I can't help but compare it to Destiny 2 - probably because that's the other game I'm playing a lot, and because the contrast is so stark. What can I say? My son loves it, and he loves playing it with his Dad at his side - so we're still playing it. We do strikes, we play Crucible matches, and we laugh a lot along the way. It treats its players completely differently to Dark Souls. I didn't really notice it until I played something that treated me with such contempt, but Destiny 2 absolutely showers with you with positive reinforcement at every step of the way. The flow of reward is absolutely constant, with Iron Banner matches ending with weapons, armour, currency and reputation - not to mention encouragement from Lord Saladin at every turn. Even if you lose he's there, encouraging you to try again. The two games represent opposite ends of an extreme, I think - one that is inviting and rewarding and encouraging, and one that is punishing, tight-fisted and apparently couldn't care less whether you play it or not. Of the two approaches, I'm not sure which I'm preferring at the moment. The one experience has been balancing the other out for the last week or so. Or, to summarise...

I'd like to think that I'm going to persevere with Dark Souls. It certainly has its hooks into me this time around in a way that it never managed on my earlier attempts. On each of those attempts, I think it felt like something I thought I should play rather than like something I wanted to play - and that's probably what's changed. I've never persevered with a game like this before, and I've reached the point where, I guess, I want to. I've taken down the first boss in the Sanctuary, and killed the Taurus Demon that foiled me before. I did it on my first attempt. I beat the living shit out of the boar in Undead Parish, and then began a lengthy quest to reach the top of the church. I fought along the bottom of the bridge, linked it up with the bonfire in the Undead Burg and have battled my way inch through painstaking inch. I fought skeletons with spears who I can either murder with two sword swings, or who will trap me in an attack and beat me to within in an inch of my life. I've killed knights in armour who will parry a poorly timed attack and respond with a fatal riposte. I've slayed a ton of zombies, backing down the stairs away from them with a raised shield, occasionally stabbing over it at them with a spear. And then, this morning, I reached the roof of the church for the 15th time - and this time managed to kill the two bell gargoyles. I cheered when I did it. I can't remember the last time a game made me cheer. My wife and daughter shouted upstairs to me. They thought I'd hurt myself.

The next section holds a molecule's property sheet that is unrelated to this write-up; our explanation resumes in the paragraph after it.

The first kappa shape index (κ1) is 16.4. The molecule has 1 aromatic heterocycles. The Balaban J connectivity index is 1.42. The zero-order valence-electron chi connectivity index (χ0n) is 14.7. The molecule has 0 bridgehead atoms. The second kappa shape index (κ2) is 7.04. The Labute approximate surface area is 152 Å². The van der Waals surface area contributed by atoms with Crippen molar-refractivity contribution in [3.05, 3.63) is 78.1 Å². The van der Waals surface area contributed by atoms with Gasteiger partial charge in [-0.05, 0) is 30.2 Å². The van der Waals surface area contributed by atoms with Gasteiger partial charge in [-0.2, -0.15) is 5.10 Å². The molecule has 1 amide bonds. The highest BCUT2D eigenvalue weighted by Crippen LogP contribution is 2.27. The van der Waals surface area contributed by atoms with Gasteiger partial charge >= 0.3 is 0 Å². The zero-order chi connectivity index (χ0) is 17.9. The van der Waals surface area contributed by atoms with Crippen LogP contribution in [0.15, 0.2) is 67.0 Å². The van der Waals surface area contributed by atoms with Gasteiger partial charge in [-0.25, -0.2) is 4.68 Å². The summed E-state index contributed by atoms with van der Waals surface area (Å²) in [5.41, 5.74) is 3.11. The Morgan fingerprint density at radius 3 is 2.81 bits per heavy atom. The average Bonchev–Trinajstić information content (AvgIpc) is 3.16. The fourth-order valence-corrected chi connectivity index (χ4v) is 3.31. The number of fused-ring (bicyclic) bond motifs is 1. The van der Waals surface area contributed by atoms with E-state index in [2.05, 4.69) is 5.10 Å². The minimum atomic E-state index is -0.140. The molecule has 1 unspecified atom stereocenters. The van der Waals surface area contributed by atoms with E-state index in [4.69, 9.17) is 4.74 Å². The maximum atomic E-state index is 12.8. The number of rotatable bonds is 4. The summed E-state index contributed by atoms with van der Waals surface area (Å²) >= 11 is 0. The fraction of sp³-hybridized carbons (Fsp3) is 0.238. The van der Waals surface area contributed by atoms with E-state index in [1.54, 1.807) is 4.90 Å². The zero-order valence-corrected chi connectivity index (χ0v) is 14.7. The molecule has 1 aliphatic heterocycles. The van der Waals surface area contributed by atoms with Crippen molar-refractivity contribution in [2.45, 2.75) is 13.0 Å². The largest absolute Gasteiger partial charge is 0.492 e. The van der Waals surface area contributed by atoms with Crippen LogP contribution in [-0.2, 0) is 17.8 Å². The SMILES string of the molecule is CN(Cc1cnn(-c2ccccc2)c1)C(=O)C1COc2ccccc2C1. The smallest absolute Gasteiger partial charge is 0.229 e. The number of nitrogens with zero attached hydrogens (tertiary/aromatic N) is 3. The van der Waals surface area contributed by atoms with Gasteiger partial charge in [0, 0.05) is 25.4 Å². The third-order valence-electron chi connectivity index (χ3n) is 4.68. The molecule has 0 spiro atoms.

See this roof, here? There are no Bell Gargoyles on it anymore... because I kicked their arses.

This then, is where the beauty of Dark Souls lies. It's in a glow of achievement. I know I'm still very near the start of the game, with a long way to go. The glow of achievement lasts a heartbeat, before the next beating begins - and this is where I'm finding that playing it alongside something like Destiny 2 really does work. One game will grind you down, the other will raise you up. Polar opposites, that work far better together than I'd ever have imagined if I hadn't ended up somehow playing them both side by side.

I'll be back soon. In the meantime, I have another bell to ring... and another project to begin.